I wish I had let go long ago.  Not long after I quit smoking I began to experience a shortness of breath.  I’ve had to teach myself to sing again.  Psalmships’ “Little Bird“, again and again.  Up high in the mountains of Minerva and out here on the blistering plains.  What felt like the broken middle finger on my left hand has moved to the thumb on my right.  If it’s arthritis, then, what the hell?  I should’ve never quit, shoulda kept drinkin’ and womanizin’ and waking up dead in a dead confederate palace, with my pants at Kim’s pool and the aching yellow sun splitting my skull like a shiv, until I could down 400mg and tell her to get…OUT. It’s painfully apparent, these are the end days.  I should’ve never left the life but I wish I’d let go a long time ago.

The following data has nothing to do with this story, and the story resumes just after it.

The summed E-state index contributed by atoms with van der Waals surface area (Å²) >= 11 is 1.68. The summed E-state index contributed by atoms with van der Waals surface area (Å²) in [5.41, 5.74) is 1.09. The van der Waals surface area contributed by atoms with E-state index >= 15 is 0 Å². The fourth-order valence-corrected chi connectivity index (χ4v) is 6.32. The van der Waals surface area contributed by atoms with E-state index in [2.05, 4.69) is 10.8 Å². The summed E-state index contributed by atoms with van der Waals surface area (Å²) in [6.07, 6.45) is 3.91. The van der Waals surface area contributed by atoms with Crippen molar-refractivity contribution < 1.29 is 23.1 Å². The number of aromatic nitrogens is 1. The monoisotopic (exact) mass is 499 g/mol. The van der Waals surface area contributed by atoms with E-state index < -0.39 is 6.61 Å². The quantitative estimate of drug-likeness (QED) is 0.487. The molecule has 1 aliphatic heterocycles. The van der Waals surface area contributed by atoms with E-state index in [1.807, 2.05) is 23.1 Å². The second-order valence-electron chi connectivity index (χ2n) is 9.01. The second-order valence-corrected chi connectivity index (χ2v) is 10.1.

The stupid truth is the life never helped me let go either.  I was as hung up then as I am now and drugs never worked.  You’re not going to believe me but I could never enjoy myself on drugs because I knew it was only a drug.  How terribly unfun and what a fucking drag, eh Brother?  The closest I came was on mushrooms down at Stone Harbor, on the shore in the dark, with the Reverend and Butch as a storm rolled in. I lost myself that summer but never before and never again.  I’ve kept myself locked tight, fought against it in my 20s but embraced it until now.  I perfected my isolation and my Father’s poker face.  Like him, the world only hurt my feelings and to be obvious was to be played. What the hell? How did this thing rear and turn into a psychoanalytical journey and examination of why I’m no fun but still wishing for the days?